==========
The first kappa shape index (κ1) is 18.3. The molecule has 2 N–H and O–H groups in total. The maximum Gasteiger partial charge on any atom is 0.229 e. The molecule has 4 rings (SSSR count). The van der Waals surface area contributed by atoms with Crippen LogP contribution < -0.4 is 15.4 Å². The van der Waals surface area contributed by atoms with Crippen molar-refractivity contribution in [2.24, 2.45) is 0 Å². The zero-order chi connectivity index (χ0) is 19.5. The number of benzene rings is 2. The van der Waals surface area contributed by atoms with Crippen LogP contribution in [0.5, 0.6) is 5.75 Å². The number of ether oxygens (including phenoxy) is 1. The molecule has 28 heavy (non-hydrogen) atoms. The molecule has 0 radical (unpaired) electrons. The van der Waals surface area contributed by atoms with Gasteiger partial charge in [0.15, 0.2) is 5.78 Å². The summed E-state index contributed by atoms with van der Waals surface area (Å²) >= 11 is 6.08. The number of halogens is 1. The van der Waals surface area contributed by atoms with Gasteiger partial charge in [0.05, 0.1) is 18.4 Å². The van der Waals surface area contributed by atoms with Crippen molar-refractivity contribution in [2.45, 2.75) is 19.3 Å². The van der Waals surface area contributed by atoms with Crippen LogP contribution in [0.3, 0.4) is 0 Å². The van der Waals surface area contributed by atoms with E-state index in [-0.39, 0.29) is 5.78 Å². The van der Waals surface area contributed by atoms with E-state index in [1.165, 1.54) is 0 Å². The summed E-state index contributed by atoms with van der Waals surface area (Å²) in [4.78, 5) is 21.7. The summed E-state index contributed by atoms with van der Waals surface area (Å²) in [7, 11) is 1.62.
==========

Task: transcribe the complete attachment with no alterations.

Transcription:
The first kappa shape index (κ1) is 18.3. The molecule has 2 N–H and O–H groups in total. The maximum Gasteiger partial charge on any atom is 0.229 e. The molecule has 4 rings (SSSR count). The van der Waals surface area contributed by atoms with Crippen LogP contribution < -0.4 is 15.4 Å². The van der Waals surface area contributed by atoms with Crippen molar-refractivity contribution in [2.24, 2.45) is 0 Å². The zero-order chi connectivity index (χ0) is 19.5. The number of benzene rings is 2. The van der Waals surface area contributed by atoms with Crippen LogP contribution in [0.5, 0.6) is 5.75 Å². The number of ether oxygens (including phenoxy) is 1. The molecule has 28 heavy (non-hydrogen) atoms. The molecule has 0 radical (unpaired) electrons. The van der Waals surface area contributed by atoms with Gasteiger partial charge in [0.15, 0.2) is 5.78 Å². The summed E-state index contributed by atoms with van der Waals surface area (Å²) >= 11 is 6.08. The number of halogens is 1. The van der Waals surface area contributed by atoms with Gasteiger partial charge in [0.05, 0.1) is 18.4 Å². The van der Waals surface area contributed by atoms with Crippen molar-refractivity contribution in [2.45, 2.75) is 19.3 Å². The van der Waals surface area contributed by atoms with Crippen LogP contribution in [0.3, 0.4) is 0 Å². The van der Waals surface area contributed by atoms with E-state index in [-0.39, 0.29) is 5.78 Å². The van der Waals surface area contributed by atoms with E-state index in [1.165, 1.54) is 0 Å². The summed E-state index contributed by atoms with van der Waals surface area (Å²) in [4.78, 5) is 21.7. The summed E-state index contributed by atoms with van der Waals surface area (Å²) in [7, 11) is 1.62.